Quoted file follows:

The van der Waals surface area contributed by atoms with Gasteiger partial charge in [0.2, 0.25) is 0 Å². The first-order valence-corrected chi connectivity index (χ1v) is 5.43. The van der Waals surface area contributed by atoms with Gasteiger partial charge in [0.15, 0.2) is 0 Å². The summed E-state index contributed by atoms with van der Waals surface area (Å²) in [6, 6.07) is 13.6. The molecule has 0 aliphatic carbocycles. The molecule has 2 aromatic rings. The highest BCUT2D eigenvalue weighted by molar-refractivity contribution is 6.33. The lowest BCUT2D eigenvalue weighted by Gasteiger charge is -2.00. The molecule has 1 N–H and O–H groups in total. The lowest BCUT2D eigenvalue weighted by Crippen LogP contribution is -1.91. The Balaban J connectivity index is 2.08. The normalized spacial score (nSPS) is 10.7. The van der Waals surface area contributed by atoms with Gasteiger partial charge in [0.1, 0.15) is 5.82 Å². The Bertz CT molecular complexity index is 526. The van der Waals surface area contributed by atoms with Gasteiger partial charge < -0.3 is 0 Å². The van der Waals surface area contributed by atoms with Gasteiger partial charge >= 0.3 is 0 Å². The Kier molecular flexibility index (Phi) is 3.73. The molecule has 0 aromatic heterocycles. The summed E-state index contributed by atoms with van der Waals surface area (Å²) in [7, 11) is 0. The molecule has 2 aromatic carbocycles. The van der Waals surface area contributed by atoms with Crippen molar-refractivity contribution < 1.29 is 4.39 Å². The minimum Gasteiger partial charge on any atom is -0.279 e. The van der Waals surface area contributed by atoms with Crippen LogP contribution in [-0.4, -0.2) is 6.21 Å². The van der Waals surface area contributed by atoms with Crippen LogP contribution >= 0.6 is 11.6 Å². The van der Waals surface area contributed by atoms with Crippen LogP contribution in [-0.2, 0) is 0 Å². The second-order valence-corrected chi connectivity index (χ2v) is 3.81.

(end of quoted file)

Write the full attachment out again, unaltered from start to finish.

The van der Waals surface area contributed by atoms with Gasteiger partial charge in [0.2, 0.25) is 0 Å². The first-order valence-corrected chi connectivity index (χ1v) is 5.43. The van der Waals surface area contributed by atoms with Gasteiger partial charge in [0.15, 0.2) is 0 Å². The summed E-state index contributed by atoms with van der Waals surface area (Å²) in [6, 6.07) is 13.6. The molecule has 0 aliphatic carbocycles. The molecule has 2 aromatic rings. The highest BCUT2D eigenvalue weighted by molar-refractivity contribution is 6.33. The lowest BCUT2D eigenvalue weighted by Gasteiger charge is -2.00. The molecule has 1 N–H and O–H groups in total. The lowest BCUT2D eigenvalue weighted by Crippen LogP contribution is -1.91. The Balaban J connectivity index is 2.08. The normalized spacial score (nSPS) is 10.7. The van der Waals surface area contributed by atoms with Gasteiger partial charge in [0.1, 0.15) is 5.82 Å². The Bertz CT molecular complexity index is 526. The van der Waals surface area contributed by atoms with Gasteiger partial charge < -0.3 is 0 Å². The van der Waals surface area contributed by atoms with Gasteiger partial charge >= 0.3 is 0 Å². The Kier molecular flexibility index (Phi) is 3.73. The molecule has 0 aromatic heterocycles. The summed E-state index contributed by atoms with van der Waals surface area (Å²) in [7, 11) is 0. The molecule has 2 aromatic carbocycles. The van der Waals surface area contributed by atoms with Crippen molar-refractivity contribution < 1.29 is 4.39 Å². The minimum Gasteiger partial charge on any atom is -0.279 e. The van der Waals surface area contributed by atoms with Crippen LogP contribution in [-0.4, -0.2) is 6.21 Å². The van der Waals surface area contributed by atoms with Crippen LogP contribution >= 0.6 is 11.6 Å². The van der Waals surface area contributed by atoms with Crippen LogP contribution in [-0.2, 0) is 0 Å². The second-order valence-corrected chi connectivity index (χ2v) is 3.81.